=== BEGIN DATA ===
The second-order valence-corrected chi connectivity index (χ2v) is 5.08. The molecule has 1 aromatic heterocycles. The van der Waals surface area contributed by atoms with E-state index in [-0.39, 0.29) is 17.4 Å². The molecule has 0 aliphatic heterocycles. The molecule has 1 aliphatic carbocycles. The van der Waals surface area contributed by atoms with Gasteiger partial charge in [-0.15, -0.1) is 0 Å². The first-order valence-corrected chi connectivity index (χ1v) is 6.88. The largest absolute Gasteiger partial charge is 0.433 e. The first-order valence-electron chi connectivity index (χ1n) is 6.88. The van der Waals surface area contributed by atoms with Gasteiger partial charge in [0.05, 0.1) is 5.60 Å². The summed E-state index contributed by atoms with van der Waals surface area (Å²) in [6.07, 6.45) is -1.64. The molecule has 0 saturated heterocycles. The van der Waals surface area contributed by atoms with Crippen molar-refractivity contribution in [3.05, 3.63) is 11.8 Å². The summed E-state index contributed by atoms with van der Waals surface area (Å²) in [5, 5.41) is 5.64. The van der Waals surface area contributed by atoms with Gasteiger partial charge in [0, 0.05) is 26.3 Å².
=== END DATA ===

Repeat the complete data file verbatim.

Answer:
The second-order valence-corrected chi connectivity index (χ2v) is 5.08. The molecule has 1 aromatic heterocycles. The van der Waals surface area contributed by atoms with E-state index in [-0.39, 0.29) is 17.4 Å². The molecule has 0 aliphatic heterocycles. The molecule has 1 aliphatic carbocycles. The van der Waals surface area contributed by atoms with Gasteiger partial charge in [-0.15, -0.1) is 0 Å². The first-order valence-corrected chi connectivity index (χ1v) is 6.88. The largest absolute Gasteiger partial charge is 0.433 e. The first-order valence-electron chi connectivity index (χ1n) is 6.88. The van der Waals surface area contributed by atoms with Gasteiger partial charge in [0.05, 0.1) is 5.60 Å². The summed E-state index contributed by atoms with van der Waals surface area (Å²) in [6.07, 6.45) is -1.64. The molecule has 0 saturated heterocycles. The van der Waals surface area contributed by atoms with Crippen molar-refractivity contribution in [3.05, 3.63) is 11.8 Å². The summed E-state index contributed by atoms with van der Waals surface area (Å²) in [5, 5.41) is 5.64. The van der Waals surface area contributed by atoms with Gasteiger partial charge in [0, 0.05) is 26.3 Å².